Table 1__________________________________________________________________________    1                       2Spe-    Proportion of Materials Proportion of Simple Oxidescimen    SrTiO3   Bi2 O3       TiO2           X in   BaTiO3                       SrO  Bi2 O3                                 TiO2                                      BaONo. wt %   wt %       wt %           Bi2 O3 XTiO2                  wt % wt % wt % wt % wt %__________________________________________________________________________*1  72.7   18.2       9.1 3      --   41.0 18.2 40.8 --2   69.6   17.4       8.7 3      4.3  39.3 17.4 40.5 2.83   66.4   9.1 20.1           13     4.4  37.5 9.1  50.5 2.94   61.5   15.4       7.7 3      15.4 34.7 15.4 39.8 10.15   50.9   12.7       6.4 3      30   28.7 12.7 38.9 19.76   50.9   16.7       2.4 0.8    30   28.7 16.7 34.9 19.77   43.6   10.9       5.5 3      40   24.6 10.9 38.2 26.38   36.4   9.1 4.5 3      50   20.6 9.1  37.4 32.99   36.4   3.7 9.9 16     50   20.6 3.7  42.8 32.910  29.1   7.3 3.6 3      60   16.4 7.3  36.9 39.411  19.4   4.8 2.4 3      73.4 11.0 4.8  36.0 48.212  18.2   4.5 2.3 3      75   10.3 4.5  35.9 49.313  18.2   5.1 1.7 2      75   10.3 5.1  35.3 49.314  18.2   4.0 2.8 4      75   10.3 4.0  36.4 49.3*15 14.5   3.7 1.8 3      80   8.2  3.7  35.5 52.616  45  2.5 2.5 5.8    50   25.4 2.5  39.2 32.917  30  5.0 15.0           18     50   16.9 5.0  45.2 32.918  30  10  10  5.8    50   16.9 10   40.2 32.919  --  --  --         --   BaTiO3                            BaZrO3                                 CaTiO3                                      MgTiO3                       64.5 18.9 10.9 5.720  --  --  --         --   BaTiO3                            Bi2                            (SnO3)3                       88.0 12.021  --  --  --         --   BaTiO3,                            Bi2                            (SnO3)3                       94.1 5.9__________________________________________________________________________Asterisked specimens are beyond the limits of the present invention            5            at AC 0.5 63          4     KV r.m.s/mm                      at DC 1.5ε  tanδ %            (at 50 Hz)                      Kv/mmSpecienat AC 5V      at AC 5V            Δc/c1                  Δc/c2                      Δc/c1No.  (at 1 KHz)      (at 1 KHz)            (%)   (%) (%)__________________________________________________________________________*1   960   0.1   +1.1  0.4 -2.52    1110  0.1   +1.0  0.1 -1.73    1070  0.12  +2.1  0.3 -2.24    1240  0.1   +1.3  0.15                      -2.75    1260  0.1   +0.8  0.1 -1.86    1200  0.4   +1.8  0.8 +2.87    1430  0.1   +2.0  0.2 -3.08    1780  0.1   +1.8  0.1 -3.09    1680  0.1   +2.3  0.2 -3.710   2580  0.1   +2.5  0.15                      -6.711   3810  1.2   +16.0 1.8 -14.212   4140  1.3   +17.5 2.0 -13.813   4650  1.3   +16.8 2.0 -16.714   4230  1.1   +18.7 2.3 -17.1*15  2350  3.8   +35.0 6.8 -29.016   1470  0.1   +0.8  0.1 -1.217   2170  0.66  +2.8  1.3 -5.718   1950  0.82  +6.7  1.5 -10.819   2700  0.7   +22.8 4.1 -33.520   1600  1.2   +45.0 12.0                      -13.821   2600  2.0   +114.0                  26.7                      -25.7__________________________________________________________________________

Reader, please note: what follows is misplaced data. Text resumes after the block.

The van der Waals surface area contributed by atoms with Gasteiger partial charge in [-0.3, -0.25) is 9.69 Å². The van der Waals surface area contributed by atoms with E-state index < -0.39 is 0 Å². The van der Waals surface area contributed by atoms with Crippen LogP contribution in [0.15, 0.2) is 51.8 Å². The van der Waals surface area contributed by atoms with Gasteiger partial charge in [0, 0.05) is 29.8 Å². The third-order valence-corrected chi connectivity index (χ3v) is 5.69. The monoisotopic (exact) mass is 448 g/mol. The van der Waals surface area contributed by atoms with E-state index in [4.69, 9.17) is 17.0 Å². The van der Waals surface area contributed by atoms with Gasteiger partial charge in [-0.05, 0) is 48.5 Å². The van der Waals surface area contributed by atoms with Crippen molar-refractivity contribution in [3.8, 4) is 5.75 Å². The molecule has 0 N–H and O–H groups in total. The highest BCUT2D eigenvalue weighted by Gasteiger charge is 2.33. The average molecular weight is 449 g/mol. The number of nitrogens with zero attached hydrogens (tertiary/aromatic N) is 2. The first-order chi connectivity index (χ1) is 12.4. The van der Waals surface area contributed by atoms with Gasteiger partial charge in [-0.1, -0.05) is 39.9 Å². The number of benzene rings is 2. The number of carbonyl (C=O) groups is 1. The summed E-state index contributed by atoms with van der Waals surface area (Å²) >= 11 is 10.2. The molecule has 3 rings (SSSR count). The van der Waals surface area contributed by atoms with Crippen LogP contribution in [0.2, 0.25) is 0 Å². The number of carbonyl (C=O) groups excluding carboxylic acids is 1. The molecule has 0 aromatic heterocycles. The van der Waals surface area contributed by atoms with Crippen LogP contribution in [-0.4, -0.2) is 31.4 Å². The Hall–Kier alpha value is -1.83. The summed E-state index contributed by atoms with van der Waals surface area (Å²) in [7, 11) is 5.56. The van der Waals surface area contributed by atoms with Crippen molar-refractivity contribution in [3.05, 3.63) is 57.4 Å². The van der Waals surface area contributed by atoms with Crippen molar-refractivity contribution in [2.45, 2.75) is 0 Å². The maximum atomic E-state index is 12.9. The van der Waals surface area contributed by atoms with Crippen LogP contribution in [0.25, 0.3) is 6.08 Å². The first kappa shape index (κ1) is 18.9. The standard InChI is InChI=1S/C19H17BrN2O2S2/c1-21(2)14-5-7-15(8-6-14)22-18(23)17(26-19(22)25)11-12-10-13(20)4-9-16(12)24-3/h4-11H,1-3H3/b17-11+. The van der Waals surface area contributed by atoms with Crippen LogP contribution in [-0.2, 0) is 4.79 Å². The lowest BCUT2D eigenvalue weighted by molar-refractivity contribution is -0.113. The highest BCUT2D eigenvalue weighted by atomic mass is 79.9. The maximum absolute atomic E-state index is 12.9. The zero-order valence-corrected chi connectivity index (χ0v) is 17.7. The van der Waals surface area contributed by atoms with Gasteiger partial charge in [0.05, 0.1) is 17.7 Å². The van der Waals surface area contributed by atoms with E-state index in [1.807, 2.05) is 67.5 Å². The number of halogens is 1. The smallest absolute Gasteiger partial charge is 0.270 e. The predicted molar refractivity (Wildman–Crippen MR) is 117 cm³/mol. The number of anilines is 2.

As seen from Table I, the desired dielectric characteristics are obtainable when the dielectric composition consists essentially, by weight, of approximately 18 to 70% of strontium titanate (SrTiO3), approximately 4 to 75% of barium titanate (BaTiO3), 2.5 to 17.4% of bismuth oxide (Bi2 O3) and 1.7 to approximately 20% of titanium oxide (TiO2), and the ratio by mole of the titanium oxide (TiO2) to the bismuth oxide (Bi2 O3), i.e. "x" of the formula Bi2 O3 ĚTiO2, falls within the range from approximately 1 to 18.